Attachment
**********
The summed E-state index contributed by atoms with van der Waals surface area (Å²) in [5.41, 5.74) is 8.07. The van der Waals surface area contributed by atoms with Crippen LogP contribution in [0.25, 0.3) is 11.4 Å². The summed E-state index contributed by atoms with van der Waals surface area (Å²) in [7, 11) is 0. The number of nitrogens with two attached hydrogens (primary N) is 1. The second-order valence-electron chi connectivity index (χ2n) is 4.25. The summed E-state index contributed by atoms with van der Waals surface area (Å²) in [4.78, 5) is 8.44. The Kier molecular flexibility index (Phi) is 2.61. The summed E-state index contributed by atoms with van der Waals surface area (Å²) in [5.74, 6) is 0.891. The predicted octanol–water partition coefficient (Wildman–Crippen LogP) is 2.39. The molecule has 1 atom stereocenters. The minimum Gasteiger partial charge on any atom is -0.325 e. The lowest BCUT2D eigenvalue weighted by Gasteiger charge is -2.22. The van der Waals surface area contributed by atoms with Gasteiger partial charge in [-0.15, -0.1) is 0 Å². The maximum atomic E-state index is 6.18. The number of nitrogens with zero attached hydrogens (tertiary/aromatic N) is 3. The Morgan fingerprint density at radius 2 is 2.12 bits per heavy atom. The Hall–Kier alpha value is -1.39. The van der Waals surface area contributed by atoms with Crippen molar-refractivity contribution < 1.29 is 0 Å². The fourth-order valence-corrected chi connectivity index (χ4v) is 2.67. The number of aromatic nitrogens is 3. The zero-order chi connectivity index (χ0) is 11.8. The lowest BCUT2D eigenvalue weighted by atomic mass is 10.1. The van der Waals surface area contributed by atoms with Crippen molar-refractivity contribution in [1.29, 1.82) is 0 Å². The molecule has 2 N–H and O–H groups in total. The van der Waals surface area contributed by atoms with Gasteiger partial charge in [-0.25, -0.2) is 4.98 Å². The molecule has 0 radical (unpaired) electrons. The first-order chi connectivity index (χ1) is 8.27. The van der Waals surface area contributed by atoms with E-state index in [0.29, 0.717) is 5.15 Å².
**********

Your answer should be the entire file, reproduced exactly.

The summed E-state index contributed by atoms with van der Waals surface area (Å²) in [5.41, 5.74) is 8.07. The van der Waals surface area contributed by atoms with Crippen LogP contribution in [0.25, 0.3) is 11.4 Å². The summed E-state index contributed by atoms with van der Waals surface area (Å²) in [7, 11) is 0. The number of nitrogens with two attached hydrogens (primary N) is 1. The second-order valence-electron chi connectivity index (χ2n) is 4.25. The summed E-state index contributed by atoms with van der Waals surface area (Å²) in [4.78, 5) is 8.44. The Kier molecular flexibility index (Phi) is 2.61. The summed E-state index contributed by atoms with van der Waals surface area (Å²) in [5.74, 6) is 0.891. The predicted octanol–water partition coefficient (Wildman–Crippen LogP) is 2.39. The molecule has 1 atom stereocenters. The minimum Gasteiger partial charge on any atom is -0.325 e. The lowest BCUT2D eigenvalue weighted by Gasteiger charge is -2.22. The van der Waals surface area contributed by atoms with Gasteiger partial charge in [-0.15, -0.1) is 0 Å². The maximum atomic E-state index is 6.18. The number of nitrogens with zero attached hydrogens (tertiary/aromatic N) is 3. The Morgan fingerprint density at radius 2 is 2.12 bits per heavy atom. The Hall–Kier alpha value is -1.39. The van der Waals surface area contributed by atoms with Crippen molar-refractivity contribution < 1.29 is 0 Å². The fourth-order valence-corrected chi connectivity index (χ4v) is 2.67. The number of aromatic nitrogens is 3. The zero-order chi connectivity index (χ0) is 11.8. The lowest BCUT2D eigenvalue weighted by atomic mass is 10.1. The van der Waals surface area contributed by atoms with Crippen molar-refractivity contribution in [1.29, 1.82) is 0 Å². The molecule has 2 N–H and O–H groups in total. The van der Waals surface area contributed by atoms with Gasteiger partial charge in [-0.25, -0.2) is 4.98 Å². The molecule has 0 radical (unpaired) electrons. The first-order chi connectivity index (χ1) is 8.27. The van der Waals surface area contributed by atoms with E-state index in [0.29, 0.717) is 5.15 Å².